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Arthritis Causes Treatment

Abstract

This analytical essay presents information about three main types of arthritis, their causes, treatment, as well as information about people who are vulnerable to arthritis. The bibliography appends seven sources in APA format

Introduction

The term “arthritis” literally means an inflammation of the joints present in our body and is basically used to refer to more than a hundred diseases of the joints. Basically arthritis is the inflammation of a joint(s) which is usually accompanied by pain, stiffness as well as a change in the physical structure of the body. As is said, arthritis is “a group of bone and joint disorders commonly marked by bone deterioration, joint inflammation, chronic pain, loss of mobility and flexibility, and other skeletal dysfunction. 

Arthritis is one of the most common ailments (especially among older people) and the most common condition leading to joint replacement surgery” (Medical Glossary, 2006). Hence, basically having arthritis means that a person is suffering from a degeneration of joints and an arthritic joint suffers from a loss of articular cartilage and degenerative changes occur to the bone. It is basically the wearing down of cartilage and a loss of fluid by which the joints are surrounded.

Osteoarthritis, Rheumatoid Arthritis and Gouty Arthritis

Osteoarthritis is a type of arthritis of middle age characterized by degenerative and every now and then hypertrophic changes in the bone and cartilage of one or supplementary joints and a progressive draining down of opposing joint surfaces with consequential deformation of joint position more often than not without bony stiffening called also: degenerative arthritis, degenerative joint disease, hypertrophic arthritis.

It is a non-inflammatory degenerative joint disease that takes place predominantly in older persons, exemplified by deterioration of the articular cartilage, hypertrophy of bone at the margins and modifications in the synovial membrane. Osteoarthritis is accompanied by pain and stiffness, for the most part after prolonged goings-on. Osteoarthritis results from weakening of the cartilage in one or more joints. It leads to joint damage, twinge, and inflexibility.

It characteristically affects the hands, feet, knees, spine and hips. As is said, “Osteoarthritis (OA, also known as degenerative arthritis, degenerative joint disease), is a condition in which low-grade inflammation results in pain in the joints, caused by abnormal wearing of the cartilage that covers and acts as a cushion inside joints and destruction or decrease of synovial fluid that lubricates those joints. As the bone surfaces become less well protected by cartilage, the patient experiences pain upon weight bearing, including walking and standing” (Osteoarthritis, 2008).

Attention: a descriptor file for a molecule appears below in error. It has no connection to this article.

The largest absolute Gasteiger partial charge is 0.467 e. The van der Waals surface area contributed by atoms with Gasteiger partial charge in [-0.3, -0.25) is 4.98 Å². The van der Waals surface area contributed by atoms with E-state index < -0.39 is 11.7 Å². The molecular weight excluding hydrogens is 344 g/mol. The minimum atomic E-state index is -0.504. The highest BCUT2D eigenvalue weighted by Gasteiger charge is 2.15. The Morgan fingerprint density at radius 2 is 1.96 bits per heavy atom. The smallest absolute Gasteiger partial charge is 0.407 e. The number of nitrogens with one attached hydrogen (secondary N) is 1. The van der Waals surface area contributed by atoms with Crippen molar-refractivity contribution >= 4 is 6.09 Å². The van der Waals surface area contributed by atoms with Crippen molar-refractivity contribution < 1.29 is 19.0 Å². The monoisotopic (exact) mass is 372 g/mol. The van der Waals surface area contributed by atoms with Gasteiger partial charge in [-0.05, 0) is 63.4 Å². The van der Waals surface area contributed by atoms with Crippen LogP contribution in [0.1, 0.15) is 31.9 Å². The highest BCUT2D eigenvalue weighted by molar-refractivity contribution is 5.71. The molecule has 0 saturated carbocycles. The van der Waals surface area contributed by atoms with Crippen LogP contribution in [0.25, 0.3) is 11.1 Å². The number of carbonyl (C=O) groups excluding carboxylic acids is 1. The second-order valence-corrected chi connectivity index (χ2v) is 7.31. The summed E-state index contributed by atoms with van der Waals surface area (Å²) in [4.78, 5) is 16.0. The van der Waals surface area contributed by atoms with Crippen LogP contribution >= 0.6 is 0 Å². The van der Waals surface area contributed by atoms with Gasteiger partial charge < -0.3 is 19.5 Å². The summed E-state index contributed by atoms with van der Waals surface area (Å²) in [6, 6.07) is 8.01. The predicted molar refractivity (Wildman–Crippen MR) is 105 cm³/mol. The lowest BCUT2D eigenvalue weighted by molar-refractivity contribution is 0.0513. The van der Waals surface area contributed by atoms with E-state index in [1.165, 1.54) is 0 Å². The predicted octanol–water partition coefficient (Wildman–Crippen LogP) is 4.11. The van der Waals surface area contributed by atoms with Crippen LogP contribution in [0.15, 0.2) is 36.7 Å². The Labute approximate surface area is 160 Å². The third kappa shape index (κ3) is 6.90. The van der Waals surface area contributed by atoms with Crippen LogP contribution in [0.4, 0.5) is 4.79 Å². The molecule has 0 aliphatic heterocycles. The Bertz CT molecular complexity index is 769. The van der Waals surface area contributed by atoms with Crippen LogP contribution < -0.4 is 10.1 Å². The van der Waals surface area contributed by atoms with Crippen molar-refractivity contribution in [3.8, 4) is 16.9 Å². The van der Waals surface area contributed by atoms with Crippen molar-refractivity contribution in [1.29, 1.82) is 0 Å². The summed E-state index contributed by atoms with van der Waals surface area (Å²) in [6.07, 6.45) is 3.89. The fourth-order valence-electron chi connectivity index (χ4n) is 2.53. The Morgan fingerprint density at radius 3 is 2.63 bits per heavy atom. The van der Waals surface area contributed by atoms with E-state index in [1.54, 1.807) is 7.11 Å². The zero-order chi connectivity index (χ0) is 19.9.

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Rheumatoid arthritis is an unremitting non-bacterial inflammation of joints which causes coagulation of the synovial membrane and constant inflammatory changes. The articular cartilages are afterward softened and battered. Osteoarthritis might be occurring due to work-related hazards leading to wear and tear in the joints but rheumatoid arthritis is an ailment without any acknowledged work-related associations.

Rheumatoid arthritis is caused by the body’s immune system attacking the joints present in our body, above all the hands and feet. This shows the way to pain, tenderness which later turns into joint damage. Rheumatoid Arthritis has the tendency to also have an effect on other organ systems such as the eyes, heart and lungs. Rheumatoid arthritis is every now and then referred to as inflammatory arthritis. It is said that, “rheumatoid arthritis is an autoimmune disease in which the joint lining becomes inflamed as part of the body’s immune system activity. Rheumatoid arthritis is one of the most serious and disabling types, affecting mostly women” (Glossary of Musculoskeletal Terms, 2007).

Gouty arthritis is a term used to refer to a type of arthritis which is caused by deposits of needle-like crystals of uric acid. Gouty arthritis is more prevalent in men as compared to women. Gouty arthritis is a sudden attack of pain taking place in the joints, particularly in the feet and legs that occur when uric acid builds up in the joints.

As is said, “Gouty Arthritis is a defect in the ability of the body to rid itself of excess uric acid, thus causing uric acid crystals to lodge in the collagen tissue matrices throughout portions of the body, especially near the joints, or at other locations where a supersaturated solution of poorly dissolved uric acid will easily fall out of solution, near cooler portions of the body” (Fabio, 1997).

Causes